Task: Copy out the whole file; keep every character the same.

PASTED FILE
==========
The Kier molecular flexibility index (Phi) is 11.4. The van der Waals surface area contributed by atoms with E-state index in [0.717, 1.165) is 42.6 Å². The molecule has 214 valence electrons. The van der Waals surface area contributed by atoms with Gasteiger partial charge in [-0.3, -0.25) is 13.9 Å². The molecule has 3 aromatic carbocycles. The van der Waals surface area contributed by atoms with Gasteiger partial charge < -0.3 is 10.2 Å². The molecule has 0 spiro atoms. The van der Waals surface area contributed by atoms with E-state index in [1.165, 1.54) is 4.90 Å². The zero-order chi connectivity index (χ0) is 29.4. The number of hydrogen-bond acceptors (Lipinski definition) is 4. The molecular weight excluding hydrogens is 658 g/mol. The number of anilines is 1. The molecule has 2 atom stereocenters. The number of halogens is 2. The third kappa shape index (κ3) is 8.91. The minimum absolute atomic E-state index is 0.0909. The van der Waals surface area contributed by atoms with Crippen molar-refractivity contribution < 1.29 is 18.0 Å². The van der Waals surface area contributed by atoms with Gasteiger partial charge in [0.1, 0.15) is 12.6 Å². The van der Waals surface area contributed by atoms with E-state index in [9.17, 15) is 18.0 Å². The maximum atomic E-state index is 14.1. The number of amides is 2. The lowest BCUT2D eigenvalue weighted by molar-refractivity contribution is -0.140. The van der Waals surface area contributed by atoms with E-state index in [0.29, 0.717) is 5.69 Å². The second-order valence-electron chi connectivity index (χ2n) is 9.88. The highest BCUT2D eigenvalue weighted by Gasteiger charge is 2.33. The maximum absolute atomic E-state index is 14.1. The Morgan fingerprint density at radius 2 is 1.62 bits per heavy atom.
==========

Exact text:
The Kier molecular flexibility index (Phi) is 11.4. The van der Waals surface area contributed by atoms with E-state index in [0.717, 1.165) is 42.6 Å². The molecule has 214 valence electrons. The van der Waals surface area contributed by atoms with Gasteiger partial charge in [-0.3, -0.25) is 13.9 Å². The molecule has 3 aromatic carbocycles. The van der Waals surface area contributed by atoms with Gasteiger partial charge < -0.3 is 10.2 Å². The molecule has 0 spiro atoms. The van der Waals surface area contributed by atoms with E-state index in [1.165, 1.54) is 4.90 Å². The zero-order chi connectivity index (χ0) is 29.4. The number of hydrogen-bond acceptors (Lipinski definition) is 4. The molecular weight excluding hydrogens is 658 g/mol. The number of anilines is 1. The molecule has 2 atom stereocenters. The number of halogens is 2. The third kappa shape index (κ3) is 8.91. The minimum absolute atomic E-state index is 0.0909. The van der Waals surface area contributed by atoms with Crippen molar-refractivity contribution < 1.29 is 18.0 Å². The van der Waals surface area contributed by atoms with Gasteiger partial charge in [0.1, 0.15) is 12.6 Å². The van der Waals surface area contributed by atoms with E-state index in [9.17, 15) is 18.0 Å². The maximum atomic E-state index is 14.1. The number of amides is 2. The lowest BCUT2D eigenvalue weighted by molar-refractivity contribution is -0.140. The van der Waals surface area contributed by atoms with E-state index in [0.29, 0.717) is 5.69 Å². The second-order valence-electron chi connectivity index (χ2n) is 9.88. The highest BCUT2D eigenvalue weighted by Gasteiger charge is 2.33. The maximum absolute atomic E-state index is 14.1. The Morgan fingerprint density at radius 2 is 1.62 bits per heavy atom.